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    Monday, February 05, 2007

    Texas 1st to Require HPV Vaccine

    Friday I was greeted by some good news after finishing my practice physical exam. Texas is requiring all girls entering sixth grade to be immunized for HPV.

    HPV stands for Human Papilloma Virus--a sexually transmitted virus that causes genital warts. This disease is especially interesting because it doesn't ALWAYS cause disease.

    While at BYU, I collaborated with Dr. Meyers of Penn St. Medical School who is very well known in HPV research. His research focused on elucidating the lifecycle of the virus. He was interviewed by WPSU (Penn State Public Broadcasting) about the vaccine and disease.

    One of the problems with studying HPV is that it's lifecycle has different stages in different tissues. That made studying it in vitro almost impossible until Dr. Meyers perfected a method of creating an organotypic skin culture--pseudoskin--to study it. The other big problem is that HPV has numerous different strains. Each strain behaves similarly, but not identical, to others. While many cause genital warts, the nature of the virus may lead it to latent infections, and some strains lend themselves to that more than others. This means it can be transmitted very easily because many people--especially men--may not know they have it because they won't have any symptoms.

    HPV has an interesting secondary disease. According to Dr. Meyers,
    "Certain types of the virus that infect the cervix or anal-genital region can cause cancer."
    In fact, about 90% of all cervical cancers have HPV as a cause. According to Dr. George Ort, on the same radio show, cervical cancer causes about 25% of cancers in women worldwide. Hence a vaccine that could prevent 90% of those cancers would be incredibly important.

    The vaccine, Gladasil by Merckx, doesn't quite get 90%, but it is very good. Dr. Meyers said,
    "there are over 15 human pap virus types that cause cancer, and the vaccine is directed against the two major types that cause cancer--and about 70% of cancer are caused by these two types--so its effective for 70% on that basis."
    However, although this vaccine looks so good, it has caused a lot of controversy.

    In Texas, a very conservative and strongly religious state, many people and groups argue (like when arguing birth control in schools) that requiring this vaccine will give a green light in girls' minds to have more sex. Others are not properly educated on the vaccine because it is so new. My mother worried about the vaccine on Friday. She remarked that she had raised my sister right, and didn't worry about her being at risk for getting HPV, so why spend the money? Why have the chance to get the virus?
    It is imperative that pap smear education go hand in hand with HPV vaccine distribution

    Well, giving the vaccine to 9 year old girls, or girls entering 6th grade, will not give them the greenlight to have more sex anymore than preaching safe sex in schools will. Surveys are showing sexuality rates declining among high school students, giving fodder for the view that possibly sexuality has more to do with culture and less to do with the availability for sexual education in schools. Moreover, students are required to get many shots before school anyway, and few know what the shots are for. Adding one more shot to the barrage placed before them will be accepted as a fact of life, with little care into what disease it will prevent and therefore minimally impact behavior.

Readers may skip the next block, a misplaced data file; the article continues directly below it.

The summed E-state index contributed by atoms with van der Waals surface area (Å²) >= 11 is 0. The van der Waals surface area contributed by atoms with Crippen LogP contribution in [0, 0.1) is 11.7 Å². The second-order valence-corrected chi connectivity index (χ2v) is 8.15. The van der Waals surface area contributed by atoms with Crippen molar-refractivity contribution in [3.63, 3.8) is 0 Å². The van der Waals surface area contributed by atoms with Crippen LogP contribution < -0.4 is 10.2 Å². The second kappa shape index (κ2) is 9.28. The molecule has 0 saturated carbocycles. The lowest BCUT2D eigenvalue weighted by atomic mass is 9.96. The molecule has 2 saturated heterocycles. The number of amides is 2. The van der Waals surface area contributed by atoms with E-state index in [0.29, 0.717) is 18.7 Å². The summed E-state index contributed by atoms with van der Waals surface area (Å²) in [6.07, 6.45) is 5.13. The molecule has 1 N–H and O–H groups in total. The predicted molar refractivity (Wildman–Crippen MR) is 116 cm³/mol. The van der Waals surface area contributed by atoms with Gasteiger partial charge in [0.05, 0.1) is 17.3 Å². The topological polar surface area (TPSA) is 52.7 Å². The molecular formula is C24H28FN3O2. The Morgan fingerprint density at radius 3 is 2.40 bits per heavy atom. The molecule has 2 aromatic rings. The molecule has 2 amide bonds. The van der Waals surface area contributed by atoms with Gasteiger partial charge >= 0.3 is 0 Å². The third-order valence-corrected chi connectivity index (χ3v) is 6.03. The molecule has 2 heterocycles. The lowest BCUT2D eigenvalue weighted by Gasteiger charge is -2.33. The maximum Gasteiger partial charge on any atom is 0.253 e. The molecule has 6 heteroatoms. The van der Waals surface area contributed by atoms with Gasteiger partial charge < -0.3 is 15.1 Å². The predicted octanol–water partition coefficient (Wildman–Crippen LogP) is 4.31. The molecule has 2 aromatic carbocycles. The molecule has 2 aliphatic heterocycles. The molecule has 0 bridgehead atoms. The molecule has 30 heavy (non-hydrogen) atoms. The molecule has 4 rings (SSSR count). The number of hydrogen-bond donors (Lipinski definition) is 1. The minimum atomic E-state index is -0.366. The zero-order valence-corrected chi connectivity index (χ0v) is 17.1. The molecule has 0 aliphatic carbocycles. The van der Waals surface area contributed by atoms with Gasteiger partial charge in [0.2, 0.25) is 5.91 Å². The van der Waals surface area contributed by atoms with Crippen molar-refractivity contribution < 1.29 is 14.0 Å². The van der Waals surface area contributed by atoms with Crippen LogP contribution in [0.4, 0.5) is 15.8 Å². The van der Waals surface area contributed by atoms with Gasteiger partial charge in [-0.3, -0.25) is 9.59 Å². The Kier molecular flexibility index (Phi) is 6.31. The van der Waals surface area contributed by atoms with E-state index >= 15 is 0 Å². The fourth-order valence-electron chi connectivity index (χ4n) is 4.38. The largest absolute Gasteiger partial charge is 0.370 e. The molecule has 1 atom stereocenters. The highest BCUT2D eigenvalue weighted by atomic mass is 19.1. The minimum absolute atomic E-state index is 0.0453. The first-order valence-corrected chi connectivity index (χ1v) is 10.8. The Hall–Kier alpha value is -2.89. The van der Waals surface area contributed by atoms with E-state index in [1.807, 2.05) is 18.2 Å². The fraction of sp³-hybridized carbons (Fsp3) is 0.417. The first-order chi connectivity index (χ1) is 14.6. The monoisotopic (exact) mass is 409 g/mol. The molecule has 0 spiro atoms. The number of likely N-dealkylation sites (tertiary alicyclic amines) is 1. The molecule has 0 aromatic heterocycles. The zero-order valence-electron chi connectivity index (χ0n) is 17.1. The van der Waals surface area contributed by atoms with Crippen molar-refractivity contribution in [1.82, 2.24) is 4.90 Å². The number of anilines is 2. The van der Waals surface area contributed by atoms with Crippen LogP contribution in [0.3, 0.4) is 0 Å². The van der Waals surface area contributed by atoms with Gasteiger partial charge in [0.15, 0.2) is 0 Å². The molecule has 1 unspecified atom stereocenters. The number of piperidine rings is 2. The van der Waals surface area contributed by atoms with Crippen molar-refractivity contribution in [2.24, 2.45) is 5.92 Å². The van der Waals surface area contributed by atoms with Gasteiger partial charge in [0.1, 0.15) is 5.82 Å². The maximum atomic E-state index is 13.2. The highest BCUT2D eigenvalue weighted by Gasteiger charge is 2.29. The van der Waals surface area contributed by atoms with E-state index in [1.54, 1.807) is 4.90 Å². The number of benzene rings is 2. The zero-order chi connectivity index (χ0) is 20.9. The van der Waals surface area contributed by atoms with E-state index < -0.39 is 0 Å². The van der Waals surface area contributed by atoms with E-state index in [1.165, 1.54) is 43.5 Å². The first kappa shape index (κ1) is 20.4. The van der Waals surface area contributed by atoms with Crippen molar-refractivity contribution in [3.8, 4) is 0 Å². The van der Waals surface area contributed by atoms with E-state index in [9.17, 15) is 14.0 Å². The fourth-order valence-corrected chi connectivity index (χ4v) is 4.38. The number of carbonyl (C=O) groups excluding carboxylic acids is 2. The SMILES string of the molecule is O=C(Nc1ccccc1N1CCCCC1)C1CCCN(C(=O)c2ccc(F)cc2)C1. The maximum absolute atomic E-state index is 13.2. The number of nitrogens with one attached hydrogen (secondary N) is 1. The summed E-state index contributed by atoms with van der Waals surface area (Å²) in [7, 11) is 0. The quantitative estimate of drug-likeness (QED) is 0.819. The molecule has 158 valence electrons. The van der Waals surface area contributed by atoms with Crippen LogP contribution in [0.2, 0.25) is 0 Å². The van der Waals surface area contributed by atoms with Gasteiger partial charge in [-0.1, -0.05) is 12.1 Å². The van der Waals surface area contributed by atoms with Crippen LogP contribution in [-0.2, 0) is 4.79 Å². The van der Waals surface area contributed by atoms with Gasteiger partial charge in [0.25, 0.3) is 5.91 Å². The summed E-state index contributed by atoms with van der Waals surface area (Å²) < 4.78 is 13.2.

Secondly, people can raise their chlidren "right," in the sense that those children might not be sexually active during their teenage years or before marriage, but that never decreases the probability for rape or abuse. Unfortunately, raising your child right doesn't mean others raised their children correctly, and nobody wants their daughter to develop cervical cancer after being raped.

    Thirdly, the vaccine is not the virus. Dr. Meyers described it as,
    well this is a very simple little virus, and with all viruses theres a nucleic acid--either dna or rna inside. And what they did was they made empty viruses, so there's no dna inside these particle, so there just empty little particles, and when they inject that into a woman, the woman's immune sys sees them as a virus even though their empty, and so it mounts a response and creates protection against infection by that virus."
    So if a person gets the vaccine, there is NO CHANCE she could get infected by the virus.

    One problem with the vaccine is that it only protects 60-70% of cervical cancers, so some health professionals fear that vaccinated women will stop getting regular pap smears (that test for cervical cancer). It is imperative that pap smear education go hand in hand with HPV vaccine distribution.

    The shocking thing is that Texas is the first state to require students to get the vaccine. Governor Rick Perry did an end-around republican state legislators and the inevitable fight it would have received in this conservative state, and passed it by executive order. According to the Los Angeles Times, Perry side-stepped part of the backlash by saying that parents who don't want the vaccine for their children because of reasons of conscience can opt out of it. However, human nature is such that most parents won't object, because it's just one more shot.

    Having just returned from the Texas Medical Association Winter Conference, I can say that this was the news of the meeting. Over the two days I was in Austin, both doctors and medical students were discussing this, and I heard 100% happiness that Gov. Perry took this step. Although controversial among social conservatives, he has the backing of the medical community, and that might be most important of all.

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